Sunday, March 8, 2009
Went to a glamorous party last night, where lots of ladies were wearing very beautiful, extremely high-heeled shoes. It got me thinking . . . 4-inch platforms aren't meant to engage in anything as pedestrian as actual walking, apart from the precarious journey from car to bar. No, the role of these shoes is to act like twin plinths, or pedestals, lifting the wearer up toward the sky like a goddess.
Interesting, I think, that in their long history high heels have also played a practical role . . . see Edward Penny's 1764 engraving of a housemaid cleaning the sidewalk -- she wears high-heeled "pattens" to lift her skirts away from ground level, to keep them free from mud.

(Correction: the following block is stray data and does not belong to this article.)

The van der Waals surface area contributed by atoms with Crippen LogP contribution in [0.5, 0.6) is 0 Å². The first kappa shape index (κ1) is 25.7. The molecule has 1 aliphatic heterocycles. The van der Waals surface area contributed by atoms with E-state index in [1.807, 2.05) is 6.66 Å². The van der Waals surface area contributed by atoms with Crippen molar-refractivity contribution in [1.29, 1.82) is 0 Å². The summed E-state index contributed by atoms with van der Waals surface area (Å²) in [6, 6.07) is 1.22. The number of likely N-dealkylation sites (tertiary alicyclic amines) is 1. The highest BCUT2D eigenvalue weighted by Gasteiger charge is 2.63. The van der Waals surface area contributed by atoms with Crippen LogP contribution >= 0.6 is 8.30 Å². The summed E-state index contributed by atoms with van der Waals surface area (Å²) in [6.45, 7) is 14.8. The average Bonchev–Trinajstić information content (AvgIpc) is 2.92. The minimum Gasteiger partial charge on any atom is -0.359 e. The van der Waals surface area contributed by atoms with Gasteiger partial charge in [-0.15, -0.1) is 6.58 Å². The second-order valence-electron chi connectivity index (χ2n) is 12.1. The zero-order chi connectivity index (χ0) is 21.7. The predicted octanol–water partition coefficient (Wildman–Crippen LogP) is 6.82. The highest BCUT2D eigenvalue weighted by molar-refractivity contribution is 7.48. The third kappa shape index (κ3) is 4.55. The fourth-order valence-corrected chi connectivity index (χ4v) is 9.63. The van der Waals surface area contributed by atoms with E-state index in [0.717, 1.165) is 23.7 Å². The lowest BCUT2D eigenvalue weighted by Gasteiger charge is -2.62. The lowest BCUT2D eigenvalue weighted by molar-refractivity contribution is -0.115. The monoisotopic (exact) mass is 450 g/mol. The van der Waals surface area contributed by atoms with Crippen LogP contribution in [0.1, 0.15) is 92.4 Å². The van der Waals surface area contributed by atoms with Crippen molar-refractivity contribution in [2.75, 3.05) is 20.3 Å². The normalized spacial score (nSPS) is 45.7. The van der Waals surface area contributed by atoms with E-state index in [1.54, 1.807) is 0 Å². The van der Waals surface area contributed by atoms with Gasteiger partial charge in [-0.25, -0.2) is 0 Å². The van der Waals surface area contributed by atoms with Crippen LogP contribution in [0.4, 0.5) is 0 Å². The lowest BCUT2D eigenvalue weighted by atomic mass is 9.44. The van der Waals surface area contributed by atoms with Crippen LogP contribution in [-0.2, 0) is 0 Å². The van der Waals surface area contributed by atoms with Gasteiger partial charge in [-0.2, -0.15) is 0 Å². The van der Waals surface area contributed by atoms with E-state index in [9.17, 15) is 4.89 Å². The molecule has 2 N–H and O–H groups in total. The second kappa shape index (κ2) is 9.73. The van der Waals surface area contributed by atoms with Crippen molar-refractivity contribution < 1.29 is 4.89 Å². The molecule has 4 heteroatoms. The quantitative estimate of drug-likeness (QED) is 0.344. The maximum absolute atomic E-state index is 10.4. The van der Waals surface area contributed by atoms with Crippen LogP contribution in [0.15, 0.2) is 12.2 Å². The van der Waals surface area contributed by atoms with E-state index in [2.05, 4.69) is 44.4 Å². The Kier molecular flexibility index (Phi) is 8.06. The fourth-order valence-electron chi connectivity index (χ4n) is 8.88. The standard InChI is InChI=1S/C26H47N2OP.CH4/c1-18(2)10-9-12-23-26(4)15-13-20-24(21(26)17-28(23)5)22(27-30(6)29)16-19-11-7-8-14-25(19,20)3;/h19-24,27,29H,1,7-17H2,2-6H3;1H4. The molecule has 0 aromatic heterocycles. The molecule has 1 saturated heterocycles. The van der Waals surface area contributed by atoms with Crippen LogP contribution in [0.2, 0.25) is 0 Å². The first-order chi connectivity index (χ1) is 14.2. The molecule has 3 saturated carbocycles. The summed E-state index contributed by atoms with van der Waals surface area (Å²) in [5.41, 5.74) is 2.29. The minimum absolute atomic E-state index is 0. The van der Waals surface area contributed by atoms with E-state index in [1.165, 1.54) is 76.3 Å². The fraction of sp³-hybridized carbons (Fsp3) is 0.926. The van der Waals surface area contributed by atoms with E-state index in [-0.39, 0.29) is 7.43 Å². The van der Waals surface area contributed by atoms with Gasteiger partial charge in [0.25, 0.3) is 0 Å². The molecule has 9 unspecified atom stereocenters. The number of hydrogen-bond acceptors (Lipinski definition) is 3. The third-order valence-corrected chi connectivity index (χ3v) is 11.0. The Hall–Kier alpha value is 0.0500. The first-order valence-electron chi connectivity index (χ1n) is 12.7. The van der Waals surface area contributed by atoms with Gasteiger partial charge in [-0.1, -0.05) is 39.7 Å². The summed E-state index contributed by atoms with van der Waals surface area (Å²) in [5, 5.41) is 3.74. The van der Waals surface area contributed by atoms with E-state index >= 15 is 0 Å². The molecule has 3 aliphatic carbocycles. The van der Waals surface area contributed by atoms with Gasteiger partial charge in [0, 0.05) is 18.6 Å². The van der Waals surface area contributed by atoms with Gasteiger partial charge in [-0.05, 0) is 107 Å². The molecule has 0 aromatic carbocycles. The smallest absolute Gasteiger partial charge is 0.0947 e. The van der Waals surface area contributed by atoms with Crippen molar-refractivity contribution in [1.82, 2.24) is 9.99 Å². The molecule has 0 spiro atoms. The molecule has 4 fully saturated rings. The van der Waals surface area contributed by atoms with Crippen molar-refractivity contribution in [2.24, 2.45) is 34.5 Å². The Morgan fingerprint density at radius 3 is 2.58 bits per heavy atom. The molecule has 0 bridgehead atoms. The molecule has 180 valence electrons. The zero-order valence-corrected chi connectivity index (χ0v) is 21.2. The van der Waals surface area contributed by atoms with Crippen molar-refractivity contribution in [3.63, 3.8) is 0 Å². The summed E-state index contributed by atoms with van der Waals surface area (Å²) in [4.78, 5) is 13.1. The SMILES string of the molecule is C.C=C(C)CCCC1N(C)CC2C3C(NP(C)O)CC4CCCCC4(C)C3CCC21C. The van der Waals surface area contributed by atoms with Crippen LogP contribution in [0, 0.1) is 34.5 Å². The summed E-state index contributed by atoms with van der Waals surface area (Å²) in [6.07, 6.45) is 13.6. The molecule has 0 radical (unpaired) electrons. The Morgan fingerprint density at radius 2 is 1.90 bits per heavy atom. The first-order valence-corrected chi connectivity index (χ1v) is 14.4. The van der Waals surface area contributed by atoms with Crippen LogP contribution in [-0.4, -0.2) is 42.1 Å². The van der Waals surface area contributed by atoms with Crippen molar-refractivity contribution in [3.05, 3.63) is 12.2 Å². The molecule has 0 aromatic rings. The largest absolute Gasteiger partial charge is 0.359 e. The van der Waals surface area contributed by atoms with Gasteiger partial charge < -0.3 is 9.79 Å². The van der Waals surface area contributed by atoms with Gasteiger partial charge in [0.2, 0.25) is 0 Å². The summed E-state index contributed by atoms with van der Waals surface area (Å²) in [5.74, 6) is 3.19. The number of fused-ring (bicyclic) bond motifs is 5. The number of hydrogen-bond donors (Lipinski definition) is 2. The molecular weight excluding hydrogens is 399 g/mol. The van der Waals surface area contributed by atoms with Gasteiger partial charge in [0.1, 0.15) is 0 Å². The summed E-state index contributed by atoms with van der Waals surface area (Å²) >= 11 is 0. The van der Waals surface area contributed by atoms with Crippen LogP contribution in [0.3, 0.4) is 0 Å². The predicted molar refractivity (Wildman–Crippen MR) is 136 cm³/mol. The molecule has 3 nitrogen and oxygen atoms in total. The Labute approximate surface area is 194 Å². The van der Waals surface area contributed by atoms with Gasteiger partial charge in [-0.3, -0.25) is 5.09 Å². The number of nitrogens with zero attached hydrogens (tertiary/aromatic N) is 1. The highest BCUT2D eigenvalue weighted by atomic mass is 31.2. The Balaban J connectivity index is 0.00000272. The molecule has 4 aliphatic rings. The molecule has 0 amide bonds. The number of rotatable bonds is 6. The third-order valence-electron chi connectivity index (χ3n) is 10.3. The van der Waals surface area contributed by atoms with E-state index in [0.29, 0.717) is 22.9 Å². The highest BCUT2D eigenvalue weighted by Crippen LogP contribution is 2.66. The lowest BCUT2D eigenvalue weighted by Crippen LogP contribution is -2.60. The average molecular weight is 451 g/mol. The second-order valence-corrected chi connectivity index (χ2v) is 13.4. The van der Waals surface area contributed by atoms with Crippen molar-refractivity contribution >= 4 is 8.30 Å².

(I'm not sure why the gentleman to her right seems so alarmed, but maybe he's recalling a rude encounter with the carpet-beater she holds . . . the engraving is English, after all . . . )